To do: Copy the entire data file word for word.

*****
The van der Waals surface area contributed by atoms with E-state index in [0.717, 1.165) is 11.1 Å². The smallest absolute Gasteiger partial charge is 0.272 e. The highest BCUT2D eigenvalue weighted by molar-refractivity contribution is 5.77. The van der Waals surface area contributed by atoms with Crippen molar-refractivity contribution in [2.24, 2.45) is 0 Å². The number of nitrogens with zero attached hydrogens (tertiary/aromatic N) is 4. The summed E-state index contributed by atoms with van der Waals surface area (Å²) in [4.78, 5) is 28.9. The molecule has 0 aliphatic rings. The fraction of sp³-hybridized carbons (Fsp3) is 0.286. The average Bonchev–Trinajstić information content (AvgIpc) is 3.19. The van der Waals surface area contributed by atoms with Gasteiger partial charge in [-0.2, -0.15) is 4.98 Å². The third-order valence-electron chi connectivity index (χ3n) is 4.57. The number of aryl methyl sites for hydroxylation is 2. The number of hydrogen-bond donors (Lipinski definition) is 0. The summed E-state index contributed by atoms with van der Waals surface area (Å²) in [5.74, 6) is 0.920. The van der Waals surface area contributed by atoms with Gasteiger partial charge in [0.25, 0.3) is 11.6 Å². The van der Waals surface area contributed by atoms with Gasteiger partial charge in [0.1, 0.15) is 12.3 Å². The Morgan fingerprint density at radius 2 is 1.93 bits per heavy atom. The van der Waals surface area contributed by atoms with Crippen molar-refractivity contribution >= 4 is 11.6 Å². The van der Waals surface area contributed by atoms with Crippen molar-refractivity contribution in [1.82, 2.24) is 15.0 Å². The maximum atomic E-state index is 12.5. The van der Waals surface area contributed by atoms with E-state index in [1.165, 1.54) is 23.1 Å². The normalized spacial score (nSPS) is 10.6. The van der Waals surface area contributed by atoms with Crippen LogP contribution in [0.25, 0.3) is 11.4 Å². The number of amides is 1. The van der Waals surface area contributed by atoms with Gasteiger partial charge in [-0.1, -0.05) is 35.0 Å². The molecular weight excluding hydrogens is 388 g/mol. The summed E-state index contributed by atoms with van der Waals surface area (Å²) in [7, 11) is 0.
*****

The van der Waals surface area contributed by atoms with E-state index in [0.717, 1.165) is 11.1 Å². The smallest absolute Gasteiger partial charge is 0.272 e. The highest BCUT2D eigenvalue weighted by molar-refractivity contribution is 5.77. The van der Waals surface area contributed by atoms with Crippen molar-refractivity contribution in [2.24, 2.45) is 0 Å². The number of nitrogens with zero attached hydrogens (tertiary/aromatic N) is 4. The summed E-state index contributed by atoms with van der Waals surface area (Å²) in [4.78, 5) is 28.9. The molecule has 0 aliphatic rings. The fraction of sp³-hybridized carbons (Fsp3) is 0.286. The average Bonchev–Trinajstić information content (AvgIpc) is 3.19. The van der Waals surface area contributed by atoms with Gasteiger partial charge in [-0.2, -0.15) is 4.98 Å². The third-order valence-electron chi connectivity index (χ3n) is 4.57. The number of aryl methyl sites for hydroxylation is 2. The number of hydrogen-bond donors (Lipinski definition) is 0. The summed E-state index contributed by atoms with van der Waals surface area (Å²) in [5.74, 6) is 0.920. The van der Waals surface area contributed by atoms with Gasteiger partial charge in [0.25, 0.3) is 11.6 Å². The van der Waals surface area contributed by atoms with Gasteiger partial charge in [0.1, 0.15) is 12.3 Å². The Morgan fingerprint density at radius 2 is 1.93 bits per heavy atom. The van der Waals surface area contributed by atoms with Crippen molar-refractivity contribution >= 4 is 11.6 Å². The van der Waals surface area contributed by atoms with Crippen molar-refractivity contribution in [1.82, 2.24) is 15.0 Å². The maximum atomic E-state index is 12.5. The van der Waals surface area contributed by atoms with E-state index in [1.165, 1.54) is 23.1 Å². The normalized spacial score (nSPS) is 10.6. The van der Waals surface area contributed by atoms with Crippen LogP contribution in [0.25, 0.3) is 11.4 Å². The number of amides is 1. The van der Waals surface area contributed by atoms with Gasteiger partial charge in [-0.1, -0.05) is 35.0 Å². The molecular weight excluding hydrogens is 388 g/mol. The summed E-state index contributed by atoms with van der Waals surface area (Å²) in [7, 11) is 0.